New Orleans has always had its Mardi Gras, and New York City its New Year's Eve all-night decadence. Now finally Philadelphia, that often overlooked East Coast City with a reputation for being nasty to tourists, is hosting its own holiday party worthy of national stature -- "Welcome America." In principle, "Welcome America" resembles the patriotic national holiday known to most Americans as "Independence Day." But how an 11-day holiday, complete with an appearance by the Beach Boys and enough fireworks to forever tint the smog from the Schuylkill Expressway, be referred to by the name of a holiday only occurring one day a year? Last year, about a million tourists and city residents alike took part in a more modest, six-day version of the celebration. Welcome America spokesperson Caroline Piven estimated that this figure could more than double this year. "Sunoco Welcome America has two purposes," she said. "To celebrate America's birthday for everyone in the area, and to make Philadelphia a destination city." Today's first Welcome America activity, a "Summer Mummer's Parade," begins at 7 p.m. at the Gallery. Hundreds of Philadelphia famed New Years paraders will march from City Hall to the Liberty Bell. And as early as 6 a.m. Saturday, hot air balloons will be released into the air at the New Jersey waterfront and set adrift above the Delaware River. Too tired from all that booing and cheering at the Welcome America boxing fight between Prince Charles Williams and Merqui Susa at the Pennsylvania Convention Center Friday night? Don't worry -- the Moon Glow Balloon Festival will be repeated at 8:45 p.m. that evening, and at 6 a.m. each morning of the celebration. Other events on Saturday include the Liberty Lighted Boat Parade and Concert at Penn's Landing from 7 p.m. until 11 p.m., and late-night shopping in Center City. Shopping opportunities continue on South Street the next day with the "Great American South Street Skate, Picnic and Sidewalk Sale." At noon July 2, the Independence Seaport Museum at Penn's Landing will officially open its door to the public. And from 6:30 p.m. to 8:30 p.m., the concerto Soloists Concert Band will fill Independence National Historic Park at 5th and Market Streets with chamber music. Fireworks begin at 8 p.m. Monday night at Penn's Landing, Philadelphia Mayor Ed Rendell will honor United Nations High Commissioner of Refugees Sadako Ogata of Japan with the Philadelphia Liberty Medal at 5th and Chestnut streets. At 1:30 p.m., the Pennsylvania Society of the Sons of the Revolution will present a band concert at Independence Square at 5th and Market streets. Touch the Liberty Bell at Independence Square, while at the same time a bell-ringing from the Centennial Bell in the Independence Hall Tower will begin and by the America Starts Here! parade at 20th Street and John F. Kennedy Boulevard. Welcome America festivities culminating later that Independence Day with fireworks at the Benjamin Franklin Parkway by the Art Museum at 8 p.m. The Beach Boys and the Philadelphia Orchestra will lull the lengthy celebration to a close with the "Sunoco Sweet Sounds of Liberty."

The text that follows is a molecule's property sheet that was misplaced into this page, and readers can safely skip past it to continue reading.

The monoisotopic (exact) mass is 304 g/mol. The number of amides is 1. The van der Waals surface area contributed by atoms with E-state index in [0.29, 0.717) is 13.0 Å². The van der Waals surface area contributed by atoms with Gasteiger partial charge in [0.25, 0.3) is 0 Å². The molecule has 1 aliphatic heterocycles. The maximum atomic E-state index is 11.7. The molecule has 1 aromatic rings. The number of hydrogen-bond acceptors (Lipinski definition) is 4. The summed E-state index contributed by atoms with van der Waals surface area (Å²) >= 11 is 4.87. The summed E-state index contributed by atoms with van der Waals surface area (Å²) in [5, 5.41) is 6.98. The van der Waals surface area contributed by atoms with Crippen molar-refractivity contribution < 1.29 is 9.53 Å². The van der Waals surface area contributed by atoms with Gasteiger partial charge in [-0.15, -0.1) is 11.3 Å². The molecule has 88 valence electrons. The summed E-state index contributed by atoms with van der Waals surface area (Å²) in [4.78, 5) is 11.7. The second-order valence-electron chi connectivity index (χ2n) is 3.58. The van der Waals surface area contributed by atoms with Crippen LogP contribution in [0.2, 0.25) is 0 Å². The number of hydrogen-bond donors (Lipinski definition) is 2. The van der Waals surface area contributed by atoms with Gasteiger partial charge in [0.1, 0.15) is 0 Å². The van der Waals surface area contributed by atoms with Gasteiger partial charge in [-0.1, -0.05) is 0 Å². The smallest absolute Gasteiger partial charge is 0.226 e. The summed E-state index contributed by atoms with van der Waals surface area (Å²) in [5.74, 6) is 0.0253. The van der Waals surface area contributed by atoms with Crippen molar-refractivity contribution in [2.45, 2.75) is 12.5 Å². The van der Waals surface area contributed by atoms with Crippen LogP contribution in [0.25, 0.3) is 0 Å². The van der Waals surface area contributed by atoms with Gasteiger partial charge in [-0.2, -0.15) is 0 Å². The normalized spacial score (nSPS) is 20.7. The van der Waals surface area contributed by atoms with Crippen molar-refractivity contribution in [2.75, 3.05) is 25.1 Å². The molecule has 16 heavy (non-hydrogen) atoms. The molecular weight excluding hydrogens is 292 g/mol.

Law and Economics Professor Michael Wachter will take office as deputy provost Saturday, replacing Physics Professor Walter Wales, who served in the position for almost three years. Wachter has been the director of the Center for Law and Economics since 1984, and holds a faculty post in the law school. He was selected for the deputy provost position in March. In the past, the deputy provost has been responsible for all faculty matters -- including appointments, grievances, benefits, promotions and overseeing tenure cases. He would also act for the provost in his absence. But Provost Stanley Chodorow said in March that Wachter's position is going to have less of a focus on personnel issues. Instead, Chodorow said Wachter will be using his new position to focus on academic planning. "He will work with me to set the agenda for the Academic Planning and Budget Committee and work with the deans on the review of academic programs -- an essential element of academic planning," he said. Chodorow added that Wachter will be at the center of all strategic planning and institutional research in the provost's office. "It will be through Wachter that the continuing process of planning the new undergraduate experience will connect to the broader issues of academic planning," he said. And he said he will be relying on Wachter for advice on "a wide variety of issues that fall within my responsibility." Chodorow added that he plans to create a new position in the provost's office to handle personnel, police and faculty members' individual issues. Wales announced his intention to step down effective December 31, 1994 last April. But he agreed not to vacate the post until the deputy provost search committee, headed by History Professor Richard Dunn, completed its work. Wachter has been at the University since 1969. He was a faculty assistant to former President Martin Meyerson in the early 1970s. He was involved implementing the University's current budgeting system. And after returning full-time to the faculty, he served on the Academic Planning and Budget Committee for many years. "He earned a reputation for deep knowledge of the University and for sound judgement," Chodorow said. Wachter was unavailable for comment.